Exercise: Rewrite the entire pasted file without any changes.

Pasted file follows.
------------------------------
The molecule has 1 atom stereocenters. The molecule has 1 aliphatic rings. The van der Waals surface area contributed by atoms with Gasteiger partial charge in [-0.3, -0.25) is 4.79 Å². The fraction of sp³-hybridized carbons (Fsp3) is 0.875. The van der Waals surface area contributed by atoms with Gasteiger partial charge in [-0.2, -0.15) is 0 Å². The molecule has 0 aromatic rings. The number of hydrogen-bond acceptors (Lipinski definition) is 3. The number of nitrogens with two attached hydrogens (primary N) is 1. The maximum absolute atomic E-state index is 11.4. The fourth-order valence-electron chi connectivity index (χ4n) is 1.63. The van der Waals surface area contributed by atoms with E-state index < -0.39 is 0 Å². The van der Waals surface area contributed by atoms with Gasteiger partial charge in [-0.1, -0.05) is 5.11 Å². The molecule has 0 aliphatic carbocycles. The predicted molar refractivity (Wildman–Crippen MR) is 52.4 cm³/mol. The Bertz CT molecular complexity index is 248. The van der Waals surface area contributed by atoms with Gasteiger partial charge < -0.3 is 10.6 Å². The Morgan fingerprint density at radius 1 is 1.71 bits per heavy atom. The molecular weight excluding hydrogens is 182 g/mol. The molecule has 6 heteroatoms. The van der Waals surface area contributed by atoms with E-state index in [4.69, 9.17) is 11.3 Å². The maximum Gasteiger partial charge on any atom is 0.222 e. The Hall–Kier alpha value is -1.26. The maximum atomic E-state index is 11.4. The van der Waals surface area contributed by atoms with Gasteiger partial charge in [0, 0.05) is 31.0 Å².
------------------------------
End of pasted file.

The molecule has 1 atom stereocenters. The molecule has 1 aliphatic rings. The van der Waals surface area contributed by atoms with Gasteiger partial charge in [-0.3, -0.25) is 4.79 Å². The fraction of sp³-hybridized carbons (Fsp3) is 0.875. The van der Waals surface area contributed by atoms with Gasteiger partial charge in [-0.2, -0.15) is 0 Å². The molecule has 0 aromatic rings. The number of hydrogen-bond acceptors (Lipinski definition) is 3. The number of nitrogens with two attached hydrogens (primary N) is 1. The maximum absolute atomic E-state index is 11.4. The fourth-order valence-electron chi connectivity index (χ4n) is 1.63. The van der Waals surface area contributed by atoms with E-state index < -0.39 is 0 Å². The van der Waals surface area contributed by atoms with Gasteiger partial charge in [-0.1, -0.05) is 5.11 Å². The molecule has 0 aliphatic carbocycles. The predicted molar refractivity (Wildman–Crippen MR) is 52.4 cm³/mol. The Bertz CT molecular complexity index is 248. The van der Waals surface area contributed by atoms with Gasteiger partial charge < -0.3 is 10.6 Å². The Morgan fingerprint density at radius 1 is 1.71 bits per heavy atom. The molecular weight excluding hydrogens is 182 g/mol. The molecule has 6 heteroatoms. The van der Waals surface area contributed by atoms with E-state index in [4.69, 9.17) is 11.3 Å². The maximum Gasteiger partial charge on any atom is 0.222 e. The Hall–Kier alpha value is -1.26. The maximum atomic E-state index is 11.4. The van der Waals surface area contributed by atoms with Gasteiger partial charge in [0, 0.05) is 31.0 Å².